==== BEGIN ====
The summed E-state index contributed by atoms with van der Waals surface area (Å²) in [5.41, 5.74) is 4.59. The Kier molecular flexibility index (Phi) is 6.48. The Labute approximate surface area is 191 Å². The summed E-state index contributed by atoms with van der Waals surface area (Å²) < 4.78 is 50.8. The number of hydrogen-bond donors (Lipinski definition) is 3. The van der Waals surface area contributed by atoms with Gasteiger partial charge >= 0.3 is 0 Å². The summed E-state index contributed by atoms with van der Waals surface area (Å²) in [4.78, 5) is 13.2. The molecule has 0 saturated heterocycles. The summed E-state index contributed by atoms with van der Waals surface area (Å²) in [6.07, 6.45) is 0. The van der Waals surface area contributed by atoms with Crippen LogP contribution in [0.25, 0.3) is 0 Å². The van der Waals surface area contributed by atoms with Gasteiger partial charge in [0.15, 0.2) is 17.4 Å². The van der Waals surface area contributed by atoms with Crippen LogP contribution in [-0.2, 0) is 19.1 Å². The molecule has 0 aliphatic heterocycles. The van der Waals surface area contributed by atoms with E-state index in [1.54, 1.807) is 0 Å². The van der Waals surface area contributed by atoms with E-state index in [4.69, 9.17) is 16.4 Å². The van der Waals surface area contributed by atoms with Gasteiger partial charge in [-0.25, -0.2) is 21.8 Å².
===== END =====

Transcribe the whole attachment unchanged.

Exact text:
The summed E-state index contributed by atoms with van der Waals surface area (Å²) in [5.41, 5.74) is 4.59. The Kier molecular flexibility index (Phi) is 6.48. The Labute approximate surface area is 191 Å². The summed E-state index contributed by atoms with van der Waals surface area (Å²) < 4.78 is 50.8. The number of hydrogen-bond donors (Lipinski definition) is 3. The van der Waals surface area contributed by atoms with Gasteiger partial charge >= 0.3 is 0 Å². The summed E-state index contributed by atoms with van der Waals surface area (Å²) in [4.78, 5) is 13.2. The molecule has 0 saturated heterocycles. The summed E-state index contributed by atoms with van der Waals surface area (Å²) in [6.07, 6.45) is 0. The van der Waals surface area contributed by atoms with Crippen LogP contribution in [0.25, 0.3) is 0 Å². The van der Waals surface area contributed by atoms with Gasteiger partial charge in [0.15, 0.2) is 17.4 Å². The van der Waals surface area contributed by atoms with Crippen LogP contribution in [-0.2, 0) is 19.1 Å². The molecule has 0 aliphatic heterocycles. The van der Waals surface area contributed by atoms with E-state index in [1.54, 1.807) is 0 Å². The van der Waals surface area contributed by atoms with E-state index in [4.69, 9.17) is 16.4 Å². The van der Waals surface area contributed by atoms with Gasteiger partial charge in [-0.25, -0.2) is 21.8 Å².